Why Nike’s Olympic Strategy Is To Make Every Athlete Feel “Unlimited”

Chief marketing officer Greg Hoffman talks about the new campaign, what the Games mean to Nike, and more.

Why Nike’s Olympic Strategy Is To Make Every Athlete Feel “Unlimited”

In its newest ad, Nike gets a little overwhelmed by the response to its new slogan “Unlimited,” and the lengths to which people are taking its own enthusiastic encouragement. But it really should come as no surprise to a brand that’s long been making commercials whose sole purpose is to light a fire under our collective butt, and get us all on our feet. Is it any wonder after more than two decades we now actually believe them?


“Unlimited You” is the second ad in the overall campaign, following last week’s pep talk to baby superstars, but it’s the anthem spot for the brand’s Olympic efforts. And this year those efforts go far beyond a commercial tagline to include an Unlimited product color scheme, IRL events, and integration with its digital tools like Nike Plus, Nike Running Club, and Nike Training Club.

Nike’s chief marketing officer, Greg Hoffman, who stepped into the role in April after years a leading marketer and designer at the brand–says the goal of this new campaign is to remind athletes that their biggest obstacle is often their own perception of what’s possible.

“Our goal really here is to take athletes of all types, ages, skill levels, on a journey to reach their full potential,” says Hoffman, who was named to Fast Company‘s Most Creative People in Business in 2015. “At its essence, the Unlimited campaign is about inspiring and motivating athletes to break through their limits. The idea that, as an athlete, it’s not about finding your limit, it’s about realizing that you have none. And I think with truly great athletes, the insight was that they get to the point of having an unlimited mindset. So for us, it’s to truly engage with athletes around the world during this summer of sport, and get them into that mindset too so they can reach their own full potential.”

The Nike Flyknit Elite, Nike Train Ultrafast Flyknit, Nike LunarEpic Flyknit, Nike Air Zoom KD9, Nike Free TR Focus Flyknit, and NikeCourt Air Zoom Ultrafly are available August 4. 2016[Photo: courtesy of Nike]

Make A Connection

Whether it’s harking back to when we were all babies, pulling off a clever body swap, or using an wise, comforting, and often funny voiceover, Nike has perfected the art of finding a way for us to relate to the gods of sport.

“For us, our goal is to always close the gap or distance between the elite and the everyday athlete,” says Hoffman. “Truly, within our stories that we tell, we want to make sure that consumers can see themselves in these stories, because if they do they will be motivated and inspired to go on and reach their own goals. At the core, that is our mission, to serve all athletes. It’s about creating this personal connection, not only between the Nike brand and consumers, but between the athletes we have relationships with, and our consumers.”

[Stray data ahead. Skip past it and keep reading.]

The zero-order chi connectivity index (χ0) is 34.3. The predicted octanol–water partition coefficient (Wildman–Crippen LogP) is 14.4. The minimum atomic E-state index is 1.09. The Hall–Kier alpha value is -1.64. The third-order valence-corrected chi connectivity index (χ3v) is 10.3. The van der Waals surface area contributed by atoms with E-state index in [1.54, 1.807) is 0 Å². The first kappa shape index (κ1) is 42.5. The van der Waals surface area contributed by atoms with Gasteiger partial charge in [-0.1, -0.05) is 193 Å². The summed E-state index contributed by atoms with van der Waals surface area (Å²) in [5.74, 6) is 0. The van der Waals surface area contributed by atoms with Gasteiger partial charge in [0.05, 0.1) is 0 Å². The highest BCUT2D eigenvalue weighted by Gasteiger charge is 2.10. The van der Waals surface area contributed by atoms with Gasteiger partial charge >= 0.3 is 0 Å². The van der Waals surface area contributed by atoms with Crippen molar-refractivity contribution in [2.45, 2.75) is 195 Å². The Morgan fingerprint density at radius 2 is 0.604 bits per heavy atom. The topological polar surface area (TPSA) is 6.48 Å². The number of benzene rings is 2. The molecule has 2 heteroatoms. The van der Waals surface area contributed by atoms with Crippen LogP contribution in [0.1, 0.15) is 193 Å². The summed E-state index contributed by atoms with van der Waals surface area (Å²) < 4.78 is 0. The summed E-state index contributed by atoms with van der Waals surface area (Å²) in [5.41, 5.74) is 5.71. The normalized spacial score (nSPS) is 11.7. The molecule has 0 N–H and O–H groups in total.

And it’s not just through storytelling. Hoffman says that connection is also made through giving people access to the training routines and equipment we see Olympians using.


“I look at these Games as a way to create the deepest personal connection,” says Hoffman. “Certainly, through Nike Plus it allows us to know you as an athlete so we can tailor our inspiration, products, and services to the needs that you have as an athlete. So I think that the more personal journey we’re able to take consumers on is what sets these Games and this campaign apart.”

Finding The Insight

The strategy behind Unlimited started like all Nike campaigns, which Hoffman says began by finding two things. “Having a process is really important, its purpose is to get to that sharp athlete insight that leads to a great idea or concept,” he says. “And a campaign, in terms of where it starts, is no different than a product or innovation. It has to start with an insight and a problem you’re trying to solve. Here, the questions are around, what are the barriers that prevent athletes from achieving the best version of themselves?”

That’s what led them to the idea of limitation, and the pursuit of unlimited potential. “This idea of having a mindset that truly sees no limits is ultimately what we arrived at,” says Hoffman. “But it did start with asking those questions about what it takes to truly defy even the voices inside your head, as an athlete and in terms of what is possible. It’s something everyone can relate to. You want a sharp insight, but you want to make sure it resonates with all athletes.”

That Unique Olympic Moment

Nike has notoriously eschewed “official sponsor” status for huge global events like the Olympics and World Cup, opting for focusing on individual athletes over slapping the five rings on the end of its ads. But Hoffman says the Olympics are an incredibly important marketing moment for the brand.

“For us, clearly, the Olympics represents an opportunity to showcase Nike innovation on the global stage, and to see athletes performing in these products is the best way to communicate their benefits and advantages,” says Hoffman. “It’s also this amazing global moment where passion for sport is never stronger and a great way to express a point of view, as well as showcase Nike innovation. At the end of the day, our focus is on consumers of all types around the world trying to achieve their best, and the Olympics is a unique moment to inspire them in that.”

About the author

Jeff Beer is a staff editor at Fast Company, covering advertising, marketing, and brand creativity. He lives in Toronto.